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Federal Document
Clearing House. 14 Sep 2006. eLibrary. Proquest CSA. MILBANK HIGH SCHOOL. 09 Jul 2008.

Congress approved a geologic disposal site at Yucca Mountain in 2002. In the Energy Policy Act, Congress included
provisions that encourage the construction of new nuclear power plants, demonstrating public policy confidence in
the nation`s ability to manage used reactor fuel in the future. In addition, the Energy Department has safely operated
a geologic disposal site for transuranic radioactive waste near Carlsbad, New Mexico, and 34 temporary dry-cask
storage facilities for used nuclear fuel have been licensed at nuclear power plants.

Hippel, Frank N von. "No Hurry to Recycle." Mechanical Engineering. 01 May 2006. 32. eLibrary. Proquest CSA.
MILBANK HIGH SCHOOL. 09 Jul 2008. <>.

Physically, the capacity of Yucca Mountain to store radioactive waste is limited by the temperature rise of the rock
caused by the heat output of the spent fuel. Most of this heat would come from the decay of the transuranic
elements. If these elements were fissioned, the mountain could take fission products from five times as much spent
fuel before the temperature became a problem. If, as supporters of reprocessing advocate, two fission products with a 30-year halflife, cesium137
and strontium-90, are separated and stored on the surface, the remaining fission products from perhaps 100 times as much spent fuel could be stored in the mountain.

This proposal, it turns out, also is not new. The Department of Energy's Argonne and Los Alamos National Laboratories had brought it forward in the early 1990s.
Argonne was interested at that time-as it is today-in a mission for the fast-neutron reactors it had been developing for decades as its core mission. Los Alamos was
interested in applications for high-current proton accelerators that it had developed for its weapons R&D program. The first Bush administration asked the National
Academy of Sciences to carry out an assessment of their proposals.

The academy issued a massive report in 1996. Its conclusions were so discouraging that the Department of ; Energy dropped the subject for a decade. Today, DOE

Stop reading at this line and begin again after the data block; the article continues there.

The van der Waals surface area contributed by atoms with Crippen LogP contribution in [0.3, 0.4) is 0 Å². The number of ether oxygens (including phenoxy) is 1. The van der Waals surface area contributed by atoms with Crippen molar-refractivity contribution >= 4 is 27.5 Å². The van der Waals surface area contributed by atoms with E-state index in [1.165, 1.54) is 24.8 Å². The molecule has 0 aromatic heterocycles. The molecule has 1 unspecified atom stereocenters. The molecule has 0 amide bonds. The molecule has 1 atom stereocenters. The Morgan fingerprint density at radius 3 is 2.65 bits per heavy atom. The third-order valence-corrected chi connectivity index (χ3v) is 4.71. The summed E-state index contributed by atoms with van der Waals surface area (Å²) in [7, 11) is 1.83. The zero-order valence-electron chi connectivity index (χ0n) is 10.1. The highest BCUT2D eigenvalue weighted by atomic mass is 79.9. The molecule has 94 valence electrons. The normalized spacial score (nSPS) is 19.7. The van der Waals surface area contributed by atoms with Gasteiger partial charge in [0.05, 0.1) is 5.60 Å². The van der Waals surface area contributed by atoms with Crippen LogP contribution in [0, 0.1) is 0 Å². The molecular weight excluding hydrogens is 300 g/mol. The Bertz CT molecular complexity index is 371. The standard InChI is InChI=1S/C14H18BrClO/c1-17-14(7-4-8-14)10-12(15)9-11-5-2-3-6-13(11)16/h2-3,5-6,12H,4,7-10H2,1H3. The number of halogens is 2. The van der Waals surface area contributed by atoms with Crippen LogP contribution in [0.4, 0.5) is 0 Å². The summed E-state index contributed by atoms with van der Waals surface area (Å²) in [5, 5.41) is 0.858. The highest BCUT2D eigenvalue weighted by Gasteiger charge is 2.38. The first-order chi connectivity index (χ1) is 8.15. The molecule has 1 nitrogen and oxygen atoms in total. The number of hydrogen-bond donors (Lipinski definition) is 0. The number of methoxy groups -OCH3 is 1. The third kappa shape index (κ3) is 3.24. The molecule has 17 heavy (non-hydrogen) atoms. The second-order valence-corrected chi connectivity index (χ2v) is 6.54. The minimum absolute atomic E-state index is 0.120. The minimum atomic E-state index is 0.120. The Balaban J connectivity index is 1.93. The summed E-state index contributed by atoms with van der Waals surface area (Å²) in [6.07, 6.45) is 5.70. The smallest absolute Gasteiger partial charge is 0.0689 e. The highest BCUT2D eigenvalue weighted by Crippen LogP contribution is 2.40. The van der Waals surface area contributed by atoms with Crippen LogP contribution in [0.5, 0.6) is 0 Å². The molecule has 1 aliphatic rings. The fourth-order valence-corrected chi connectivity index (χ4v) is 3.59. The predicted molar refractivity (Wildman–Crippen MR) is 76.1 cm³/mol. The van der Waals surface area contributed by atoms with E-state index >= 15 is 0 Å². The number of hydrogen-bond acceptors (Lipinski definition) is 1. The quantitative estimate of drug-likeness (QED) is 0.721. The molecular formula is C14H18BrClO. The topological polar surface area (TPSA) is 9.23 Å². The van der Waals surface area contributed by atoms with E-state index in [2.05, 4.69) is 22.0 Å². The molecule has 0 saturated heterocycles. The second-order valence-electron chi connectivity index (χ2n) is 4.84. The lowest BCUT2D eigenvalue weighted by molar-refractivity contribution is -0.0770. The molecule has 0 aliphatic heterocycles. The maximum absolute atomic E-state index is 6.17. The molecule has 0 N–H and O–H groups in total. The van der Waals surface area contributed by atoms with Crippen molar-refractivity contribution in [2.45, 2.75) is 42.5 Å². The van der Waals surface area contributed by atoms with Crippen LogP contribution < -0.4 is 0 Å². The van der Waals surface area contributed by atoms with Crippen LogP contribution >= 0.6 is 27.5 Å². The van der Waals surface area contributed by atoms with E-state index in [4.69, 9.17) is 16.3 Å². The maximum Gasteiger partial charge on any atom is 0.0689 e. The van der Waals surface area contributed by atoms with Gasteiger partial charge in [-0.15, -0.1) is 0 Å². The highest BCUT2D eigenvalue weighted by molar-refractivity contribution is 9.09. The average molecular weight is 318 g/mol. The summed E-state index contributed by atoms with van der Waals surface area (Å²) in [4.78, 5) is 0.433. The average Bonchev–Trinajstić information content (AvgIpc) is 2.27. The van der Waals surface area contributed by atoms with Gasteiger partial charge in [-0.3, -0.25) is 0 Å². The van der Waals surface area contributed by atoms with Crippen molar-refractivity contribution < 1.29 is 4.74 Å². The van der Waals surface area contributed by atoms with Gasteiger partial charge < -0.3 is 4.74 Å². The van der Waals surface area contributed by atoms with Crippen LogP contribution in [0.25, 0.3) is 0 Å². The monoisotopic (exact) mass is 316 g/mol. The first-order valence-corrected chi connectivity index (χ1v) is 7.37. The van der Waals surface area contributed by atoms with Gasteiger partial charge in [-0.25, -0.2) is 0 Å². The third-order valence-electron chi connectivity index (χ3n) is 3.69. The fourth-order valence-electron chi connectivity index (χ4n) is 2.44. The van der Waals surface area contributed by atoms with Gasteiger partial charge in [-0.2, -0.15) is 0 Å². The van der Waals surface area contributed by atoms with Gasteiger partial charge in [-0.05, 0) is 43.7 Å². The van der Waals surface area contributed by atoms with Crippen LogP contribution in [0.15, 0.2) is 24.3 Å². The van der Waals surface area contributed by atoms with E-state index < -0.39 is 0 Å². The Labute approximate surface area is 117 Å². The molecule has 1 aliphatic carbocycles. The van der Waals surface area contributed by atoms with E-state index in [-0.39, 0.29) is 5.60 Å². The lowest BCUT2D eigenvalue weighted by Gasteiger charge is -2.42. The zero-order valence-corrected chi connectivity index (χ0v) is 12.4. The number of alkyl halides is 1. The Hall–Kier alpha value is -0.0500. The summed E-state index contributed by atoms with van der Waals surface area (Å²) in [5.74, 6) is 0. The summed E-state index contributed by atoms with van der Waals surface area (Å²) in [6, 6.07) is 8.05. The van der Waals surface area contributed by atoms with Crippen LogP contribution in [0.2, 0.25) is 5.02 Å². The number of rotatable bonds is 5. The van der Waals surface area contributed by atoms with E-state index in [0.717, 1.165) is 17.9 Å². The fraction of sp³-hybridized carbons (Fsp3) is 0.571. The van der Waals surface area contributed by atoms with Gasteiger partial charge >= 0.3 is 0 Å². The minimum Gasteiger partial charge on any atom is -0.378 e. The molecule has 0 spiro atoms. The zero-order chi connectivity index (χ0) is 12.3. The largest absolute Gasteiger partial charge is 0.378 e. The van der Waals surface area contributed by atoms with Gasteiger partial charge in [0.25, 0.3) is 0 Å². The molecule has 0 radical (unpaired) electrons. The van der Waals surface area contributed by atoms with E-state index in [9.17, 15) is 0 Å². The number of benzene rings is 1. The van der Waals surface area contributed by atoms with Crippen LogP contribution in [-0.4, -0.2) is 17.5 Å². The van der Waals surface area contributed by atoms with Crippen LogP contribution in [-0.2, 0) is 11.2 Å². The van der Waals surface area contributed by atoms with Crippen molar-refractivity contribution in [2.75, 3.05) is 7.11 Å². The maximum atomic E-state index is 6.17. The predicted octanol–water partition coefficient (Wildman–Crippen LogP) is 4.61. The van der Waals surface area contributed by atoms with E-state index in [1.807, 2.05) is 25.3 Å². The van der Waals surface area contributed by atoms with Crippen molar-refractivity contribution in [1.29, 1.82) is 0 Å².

spokesmen for Global Nuclear Energy Partnership refuse to discuss the NAS study.

The main findings are indeed jarring. The academy found that it would take many decades or even centuries to significantly reduce the net amount of transuranic
waste. Moreover, the reduction in the public exposure to radioactivity (compared to underground storage of unreprocessed spent fuel) would be too small to justify the
cost, estimated to range from $50 billion to more than $100 billion for the disposal of some 62,000 tons of LWR spent fuel. And widespread implementation of
reprocessing systems could increase the risk of nuclear weapons proliferation.The conclusions of greatest concern today are those relating to cost and proliferation.

The NAS study scaled its cost estimate to 62,000 tons of spent fuel because that is approximately the amount of
spent fuel that the Nuclear Waste Policy Act allows to be placed in Yucca Mountain before a second repository in
another state is in operation. The current generation of U.S. power reactors will have discharged 62,000 tons of fuel
by 2008 and DOE expects that these reactors will ultimately discharge approximately twice as much.


Document Clearing House. 01 Mar 2006. eLibrary. Proquest CSA. MILBANK HIGH SCHOOL.
09 Jul 2008. <>.

To date, we are not. Bad science, bad law and bad policy are what characterize Yucca Mountain
and the decisions around transportation issues. The result is that transportation of highly
radioactive nuclear waste around the country and to Yucca poses extraordinary hazards to the
public health, economic security and environmental safety. Moving all the high-level nuclear
waste to Yucca Mountain and a second repository would take nearly 40 years and involve
105,000 truck shipments, or nearly 20,000 rail shipments over more than 40 years. Moving just
the waste currently allowed by law to go to Yucca Mountain would involve nearly 53,000 truck
shipments or 10,000 rail shipments over 24 years. As most of the waste in generated east of the
Mississippi, that means most waste will be traveling across the country. Tens of thousands of
shipments of deadly radioactive waste, an average of approximately 2,800 each year, will be
rolling through neighborhoods in 43 states and hundreds of major metropolitan areas on its way
to Nevada for the next several decades. Approximately 125 million people live in the more than
700 counties on DOE`s highway routes, and approximately 110 million live on the train routes.